public final class City
{
   private final String cityName;

   public City(final String newCityName)
   {
      this.cityName = newCityName;
   }

   public String getCityName()
   {
      return this.cityName;
   }

   @Override
   public String toString()
   {
      return this.cityName;
   }
}

State.java

package dustin.examples;

/**
 * Simple representation of a state in the United States.
 * 
 * @author Dustin
 */
public enum State
{
   AK,
   AL,
   AR,
   AZ,
   CA,
   CO,
   CT,
   DE,
   FL,
   GA,
   HI,
   IA,
   ID,
   IL,
   IN,
   KS,
   KY,
   LA,
   MA,
   MD,
   ME,
   MI,
   MN,
   MO,
   MS,
   MT,
   NC,
   ND,
   NE,
   NH,
   NJ,
   NM,
   NV,
   NY,
   OH,
   OK,
   OR,
   PA,
   RI,
   SC,
   SD,
   TN,
   TX,
   UT,
   VA,
   VT,
   WA,
   WI,
   WV,
   WY
}

With these custom types implemented, the signature of our original method becomes much more readable and less likely to have parameters accidentally provided in the wrong order. This is shown in the next code listing.

public Person createPerson(
      final Name lastName,
      final Name firstName,
      final Name middleName,
      final Salutation salutation,
      final Suffix suffix,
      final StreetAddress address,
      final City city,
      final State state,
      final Gender gender,
      final EmploymentStatus employment,
      final HomeownerStatus homeowner)
   {
      // implementation goes here
   }

In the code listing above, the compiler will now aid the developer by not allowing most of the previous String or boolean parameters to be accidentally mixed in order. The three names are still a potential issue as the caller could provide them out of order, but I could have written specific types (classes) for FirstName, LastName, and MiddleName if I was concerned about that. My preference instead is to use a new class that represents a full name and has all three of those names as its attributes, but that approach will be the topic of a future post on dealing with too many parameters to a Java method.

Benefits and Advantages

The advantages of writing and using custom types when dealing with multiple parameters on a given method include readability for the code maintainer and for the developer using the API. Having multiple parameters of the same type not only makes it easy for the developer to mix up their order, but reduces the ability of the IDE to match the appropriate suggestion with the parameter when using code completion. Proper naming can help the IDE, but nothing is as helpful to an IDE as static compile-time checking that can be accomplished with these custom types. In general, I prefer to move as much automatic checking as I can from runtime to compile time and having these statically defined custom types rather than generic types accomplishes this.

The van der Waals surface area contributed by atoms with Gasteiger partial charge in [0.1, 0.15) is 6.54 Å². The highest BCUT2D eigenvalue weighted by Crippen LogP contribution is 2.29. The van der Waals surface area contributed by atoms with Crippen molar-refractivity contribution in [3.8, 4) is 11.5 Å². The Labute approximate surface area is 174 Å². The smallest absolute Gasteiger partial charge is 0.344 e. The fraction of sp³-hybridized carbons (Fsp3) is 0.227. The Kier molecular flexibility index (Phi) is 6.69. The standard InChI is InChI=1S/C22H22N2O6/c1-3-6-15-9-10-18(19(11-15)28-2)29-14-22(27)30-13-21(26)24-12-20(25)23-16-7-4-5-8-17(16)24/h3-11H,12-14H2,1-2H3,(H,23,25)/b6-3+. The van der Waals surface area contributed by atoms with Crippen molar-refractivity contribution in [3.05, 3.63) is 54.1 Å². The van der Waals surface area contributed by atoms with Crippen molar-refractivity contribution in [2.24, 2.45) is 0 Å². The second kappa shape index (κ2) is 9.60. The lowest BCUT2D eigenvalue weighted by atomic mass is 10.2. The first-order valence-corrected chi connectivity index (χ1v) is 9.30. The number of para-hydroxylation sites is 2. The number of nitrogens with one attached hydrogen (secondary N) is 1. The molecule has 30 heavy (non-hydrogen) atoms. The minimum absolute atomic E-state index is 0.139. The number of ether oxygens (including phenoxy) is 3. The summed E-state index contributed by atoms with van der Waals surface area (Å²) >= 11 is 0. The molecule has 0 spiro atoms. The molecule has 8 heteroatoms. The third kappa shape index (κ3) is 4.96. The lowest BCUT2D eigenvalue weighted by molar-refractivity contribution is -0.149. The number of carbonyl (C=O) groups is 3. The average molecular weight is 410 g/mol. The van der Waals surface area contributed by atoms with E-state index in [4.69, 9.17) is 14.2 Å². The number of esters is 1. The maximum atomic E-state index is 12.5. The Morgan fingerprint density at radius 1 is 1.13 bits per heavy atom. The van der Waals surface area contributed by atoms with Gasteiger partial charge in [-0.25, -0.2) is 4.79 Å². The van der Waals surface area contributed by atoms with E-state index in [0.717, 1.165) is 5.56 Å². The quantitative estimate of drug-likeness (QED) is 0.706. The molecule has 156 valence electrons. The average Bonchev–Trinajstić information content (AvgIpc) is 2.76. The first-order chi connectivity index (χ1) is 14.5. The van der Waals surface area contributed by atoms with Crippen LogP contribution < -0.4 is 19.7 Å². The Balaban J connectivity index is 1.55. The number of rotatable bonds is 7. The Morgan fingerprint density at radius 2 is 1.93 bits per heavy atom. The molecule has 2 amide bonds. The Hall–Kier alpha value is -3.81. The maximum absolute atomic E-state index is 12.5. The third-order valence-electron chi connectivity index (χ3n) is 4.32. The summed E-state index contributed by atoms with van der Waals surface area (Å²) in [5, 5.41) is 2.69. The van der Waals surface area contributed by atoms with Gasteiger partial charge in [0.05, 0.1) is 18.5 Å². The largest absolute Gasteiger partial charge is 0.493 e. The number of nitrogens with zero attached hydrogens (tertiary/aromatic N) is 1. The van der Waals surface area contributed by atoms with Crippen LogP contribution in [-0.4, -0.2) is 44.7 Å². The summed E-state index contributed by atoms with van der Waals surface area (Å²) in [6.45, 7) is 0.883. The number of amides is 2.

Furthermore, the existence of these custom types makes it easier to add more details in the future. For example, I might add the full state name or other details about the states to that enum in the future without changing the interface. I could not have done that with a simple String representing state.

Costs and Disadvantages

One of the most frequently cited disadvantages of the custom type approach is the overhead of extra instantiations and use of memory. For example, the Name class requires instantiation of the Name class itself AND its encapsulated String. However, it is my opinion that this argument is often made more from the perspective of premature optimization than a legitimate measured performance issue. There are situations in which the extra instantiations are too costly to justify the enhanced readability and compile-time checking, but many (perhaps most) situations can afford the extra instantiations with negligible observable impact. It is especially difficult for me to believe that use of a custom enum instead of a String or boolean will introduce a performance issue in the majority of cases.

Another argued downside of employing custom types rather than built-in types is the extra effort to write and test these custom types. However, as my examples in this post have shown, there are typically very simple classes or enums and are not difficult to write or test. With a good IDE and a good scripting language like Groovy, these are particularly easy to write and test, often automatically.

Conclusion

I like the use of custom types to improve readability and to shift more of the burden of parameter type checking onto the compiler. The biggest reason I don’t use this approach by itself more in improving the readability of methods and constructors with very long parameter lists is that it doesn’t, by itself, reduce the number of parameters. It makes the long list more readable and safer to use, but callers still must write clunky client-side code to invoke the method or constructor. Because of this, I often use techniques other than or in addition to custom types when improving a method accepting a long list of parameters. These other techniques will be explored in future posts.